Signs instructing clients how to proceed through the spa facility need not be unsightly or gawdy. Feel free to get creativeMatch signage with spa décor and brochure style, including typefaces and color schemes. Make signs humorous or fun. Don’t forget to update websites and social media accounts with all of this information. Clear communication is key.

ACTION PLAN

Before any client can enter the spa, they must pass an intake procedure confirming they have not been in contact with any person who has COVID-19 or preferably have been tested as well.Place signage at the front entrance explaining all of these new policies and procedures.Many states are still requiring masks for both employees and clients. Consider policies for clients who visit without a mask or are unable to wear a mask. Determine ahead of time if you will provide masks free of charge or as part of a service fee. If a client refuses to wear a mask, most states mandate that the client return only when the mask ban has been lifted.Spas are required to take the temperature of all who enter the facility with a thermal or ear thermometer. Anyone with a temperature above 99.9 degrees Fahrenheit will be asked to stay at home.Most spas are opening at a 25% capacity. If a client needs assistance entering or dressing, their companion also needs to be screened.Once a client has been cleared for treatment, have a designated safe-zone waiting area for them to allow social distancing or ask the client to wait in their own vehicles until their skin care professional is ready. Use text messaging options with personal cell phones to stay in contact if possible.The spa facility itself should have clear boundaries marking the six feet apart measurements, either with floor signage or plexiglass separators.Have clearly marked sanitation stations available, including no-touch hand sanitizer, tissues, gloves, and masks if your spa provides them. Also keep waste bins no-touch or use foot peddle access with lids.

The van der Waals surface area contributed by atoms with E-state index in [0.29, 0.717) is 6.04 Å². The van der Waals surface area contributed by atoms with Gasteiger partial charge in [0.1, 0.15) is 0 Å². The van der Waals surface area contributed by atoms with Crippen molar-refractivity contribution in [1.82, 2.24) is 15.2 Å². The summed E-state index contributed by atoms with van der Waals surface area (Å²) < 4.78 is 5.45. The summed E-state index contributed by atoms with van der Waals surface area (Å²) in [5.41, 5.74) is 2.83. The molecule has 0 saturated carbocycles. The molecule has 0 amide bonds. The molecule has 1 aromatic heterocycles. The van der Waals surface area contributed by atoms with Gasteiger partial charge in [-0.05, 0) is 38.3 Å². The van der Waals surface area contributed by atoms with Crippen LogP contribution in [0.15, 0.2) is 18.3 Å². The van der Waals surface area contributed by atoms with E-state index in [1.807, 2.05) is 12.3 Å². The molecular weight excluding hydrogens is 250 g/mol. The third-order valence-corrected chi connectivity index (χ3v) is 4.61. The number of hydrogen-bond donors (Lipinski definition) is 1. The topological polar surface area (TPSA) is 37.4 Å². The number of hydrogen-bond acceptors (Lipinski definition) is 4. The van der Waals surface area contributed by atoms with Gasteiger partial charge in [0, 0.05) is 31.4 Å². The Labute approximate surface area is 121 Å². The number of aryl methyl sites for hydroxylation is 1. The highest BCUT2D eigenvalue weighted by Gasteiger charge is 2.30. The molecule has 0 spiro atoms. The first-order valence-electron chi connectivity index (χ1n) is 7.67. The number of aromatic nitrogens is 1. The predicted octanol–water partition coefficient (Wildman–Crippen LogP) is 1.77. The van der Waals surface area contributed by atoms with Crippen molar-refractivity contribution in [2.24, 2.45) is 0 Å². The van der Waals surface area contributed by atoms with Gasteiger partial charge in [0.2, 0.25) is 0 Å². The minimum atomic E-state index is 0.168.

Until strict sanitation protocols are lifted or relaxed, all commonly touched items, like magazines, business cards, brochures, and product samples must be removed. You can offer these sanitized items in clear plastic containers or bags and distribute them to clients upon request. This is also a good opportunity to update all product and services information on the spa’s website or social media.Restrooms and high-touch areas must be cleaned and disinfected after use, and a schedule kept indicating when they were last cleaned. This includes areas such as doorknobs, light switches, counters, chairs, and more. This cleaning schedule can be posted for clients to see.Products and samples should be staff accessible only. Place signage requesting staff to help clients with selecting items. Gloves should be used when touching products and changed between clients and disinfected. Ensure each item a client touches is cleaned or provide disposable individual samples. 

The world we once knew has changed, and we may never get back to the “old normal” but by following the safety guidelines and posting proper signage, the “new normal” will make client’s spa visit a true success.

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rachelle dupree

 

Rachelle Dupree has over 20 years of experience in marketing, media, communications, and design. She studied with a Denver-based herbalist and naturopath for four years, combining her marketing knowledge with her love of natural remedies and skin care. She currently contracts as a marketing and communications director for Vivoderm Natural Skincare and various design clients. 

Excellent Exteriors: The Curb Appeal of the Spa

Curb appeal is the first impression in real estate, and a spa business should also be doubly mindful of this fact. As a spa owner, presenting a clean, accessible, and inviting storefront speaks volumes to what treatments or pampering clients should expect when they walk in the door.

As the number of spas and medical spas increases, it is vital to find a design theme that can not only stand out from the competition but invite new clients in.

Attention should be given to spa interiors and treatment rooms, color pallets, lighting, sound, and furniture. It can be a real detriment to not continue that level of attention to the exterior.

Not every spa can be located on acres of lush woodlands or sandy beaches tucked away in a private retreat. In fact, many of them are right next door in urban locations, such as shopping strip malls and small storefronts. While there may be some limitations to what can be built out or designed in a congregated shopping center, there are still plenty of small ways to make a big impact and draw more people to the spa’s location.

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CLEANLINESS & ACCESSIBILITY 

A successful spa-front should be clean, well-designed, on-trend, and accessible. Consider all aspects of that first-impression, including parking availability, sidewalks or paths, plants or foliage, and overall design.